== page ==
Empowering students and teachers in Sri Lanka

TCU alumna Chrishnika Galbadage, an Early Childhood Education major, now supervises  20 teachers and nearly 200 students at an international school in Sri Lanka.

TCU alumna Chrishnika Galbadage, an Early Childhood Education major, now supervises 20 teachers and nearly 200 students at an international school in Sri Lanka.


A love of math and need for a creative outlet led Chrishnika Galbadage to major in Early Childhood Education at TCU. Now, she serves as a supervisor for 20 teachers and nearly 200 students at an international school in Sri Lanka.

“I started school as an engineering major but needed a more creative outlet,” explained Galbadage. “Studying education gave me the opportunity to be creative and learn how to teach what I love – math.”

Galbadage graduated in 2010 with degree in Early Childhood Education and an endorsement in English as a Second Language. In 2011, she earned a master’s in Elementary Education through the Accelerated Master’s Option in the TCU College of Education.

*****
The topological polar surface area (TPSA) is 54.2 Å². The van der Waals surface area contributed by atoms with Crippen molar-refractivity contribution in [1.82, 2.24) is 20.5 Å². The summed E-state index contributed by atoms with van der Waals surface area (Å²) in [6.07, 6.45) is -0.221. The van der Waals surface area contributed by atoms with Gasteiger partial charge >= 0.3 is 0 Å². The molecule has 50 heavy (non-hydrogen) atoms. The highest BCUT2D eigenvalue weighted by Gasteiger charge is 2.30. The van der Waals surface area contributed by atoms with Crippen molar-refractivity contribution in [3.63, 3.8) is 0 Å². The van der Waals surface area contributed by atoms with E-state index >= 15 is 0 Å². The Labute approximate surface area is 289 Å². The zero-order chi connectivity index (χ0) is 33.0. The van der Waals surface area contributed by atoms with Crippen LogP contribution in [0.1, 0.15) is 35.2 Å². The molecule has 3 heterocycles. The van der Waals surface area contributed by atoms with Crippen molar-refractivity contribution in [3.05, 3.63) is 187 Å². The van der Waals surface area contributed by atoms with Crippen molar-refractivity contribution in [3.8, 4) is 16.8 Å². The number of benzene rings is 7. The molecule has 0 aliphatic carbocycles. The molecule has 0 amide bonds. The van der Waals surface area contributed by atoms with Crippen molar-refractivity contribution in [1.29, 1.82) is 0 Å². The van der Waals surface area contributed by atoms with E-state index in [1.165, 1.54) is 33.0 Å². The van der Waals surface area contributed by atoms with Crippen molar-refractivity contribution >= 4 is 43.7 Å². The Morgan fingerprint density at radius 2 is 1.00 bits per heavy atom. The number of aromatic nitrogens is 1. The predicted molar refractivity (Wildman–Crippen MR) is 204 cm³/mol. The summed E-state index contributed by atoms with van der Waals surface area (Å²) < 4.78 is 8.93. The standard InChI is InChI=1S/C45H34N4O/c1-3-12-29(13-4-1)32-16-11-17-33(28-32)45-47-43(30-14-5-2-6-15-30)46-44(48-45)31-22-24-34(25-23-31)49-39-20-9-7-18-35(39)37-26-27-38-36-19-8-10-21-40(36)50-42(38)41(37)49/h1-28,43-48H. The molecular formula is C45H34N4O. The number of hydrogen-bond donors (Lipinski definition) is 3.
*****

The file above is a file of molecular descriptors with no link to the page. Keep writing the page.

After working in College Station, Texas after graduation, Galbadage moved back to her hometown in Sri Lanka to begin working as a 5th grade teacher at Horizon College International. One year later, she was promoted to lead the 3rd-6th grade teachers.

“I make sure that our educators are teaching effectively and in a way that children will understand,” said Galbadage. In addition to her responsibilities as a teacher supervisor, she also teaches math and Christianity.

While at TCU, Galbadage said her favorite courses focused on teaching methods for math and science. “The classes were very informative and we learned to conduct lessons in ways that would benefit students through inquiry-based learning.”

Inquiry-based learning is a project-oriented pedagogic strategy that engages students in active learning through formulating questions and finding resolutions to questions and issues. Galbadage said she tries to incorporate as many inquiry-based lessons as possible into her teaching and encourages other teachers to use the same strategy.

“Don’t be afraid to implement new learning strategies in your classroom,” said Galbadage. “Even if those methods may seem foreign to other teachers, be confident in what you have learned and the children will benefit.”